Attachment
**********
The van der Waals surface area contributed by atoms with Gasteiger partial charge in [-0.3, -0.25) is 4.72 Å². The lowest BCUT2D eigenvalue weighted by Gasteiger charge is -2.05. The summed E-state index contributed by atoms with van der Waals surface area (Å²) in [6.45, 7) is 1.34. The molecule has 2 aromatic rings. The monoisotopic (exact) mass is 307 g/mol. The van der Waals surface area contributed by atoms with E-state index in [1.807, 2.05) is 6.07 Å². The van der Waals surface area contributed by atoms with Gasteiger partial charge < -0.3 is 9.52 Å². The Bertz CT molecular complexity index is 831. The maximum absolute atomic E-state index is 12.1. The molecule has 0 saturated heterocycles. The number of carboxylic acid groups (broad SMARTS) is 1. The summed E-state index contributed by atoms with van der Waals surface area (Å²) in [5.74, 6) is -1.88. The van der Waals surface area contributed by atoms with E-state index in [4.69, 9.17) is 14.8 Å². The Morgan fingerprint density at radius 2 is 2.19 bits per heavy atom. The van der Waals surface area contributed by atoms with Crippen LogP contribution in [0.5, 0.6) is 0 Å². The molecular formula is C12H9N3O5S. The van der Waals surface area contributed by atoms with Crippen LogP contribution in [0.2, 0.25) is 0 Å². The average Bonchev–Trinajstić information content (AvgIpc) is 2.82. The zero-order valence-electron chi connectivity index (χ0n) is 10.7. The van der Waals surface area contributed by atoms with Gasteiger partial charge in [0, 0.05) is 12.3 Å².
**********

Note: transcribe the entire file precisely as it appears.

The van der Waals surface area contributed by atoms with Gasteiger partial charge in [-0.3, -0.25) is 4.72 Å². The lowest BCUT2D eigenvalue weighted by Gasteiger charge is -2.05. The summed E-state index contributed by atoms with van der Waals surface area (Å²) in [6.45, 7) is 1.34. The molecule has 2 aromatic rings. The monoisotopic (exact) mass is 307 g/mol. The van der Waals surface area contributed by atoms with E-state index in [1.807, 2.05) is 6.07 Å². The van der Waals surface area contributed by atoms with Gasteiger partial charge < -0.3 is 9.52 Å². The Bertz CT molecular complexity index is 831. The maximum absolute atomic E-state index is 12.1. The molecule has 0 saturated heterocycles. The number of carboxylic acid groups (broad SMARTS) is 1. The summed E-state index contributed by atoms with van der Waals surface area (Å²) in [5.74, 6) is -1.88. The van der Waals surface area contributed by atoms with E-state index in [4.69, 9.17) is 14.8 Å². The Morgan fingerprint density at radius 2 is 2.19 bits per heavy atom. The van der Waals surface area contributed by atoms with Crippen LogP contribution in [0.5, 0.6) is 0 Å². The molecular formula is C12H9N3O5S. The van der Waals surface area contributed by atoms with Crippen LogP contribution in [0.2, 0.25) is 0 Å². The average Bonchev–Trinajstić information content (AvgIpc) is 2.82. The zero-order valence-electron chi connectivity index (χ0n) is 10.7. The van der Waals surface area contributed by atoms with Gasteiger partial charge in [0, 0.05) is 12.3 Å².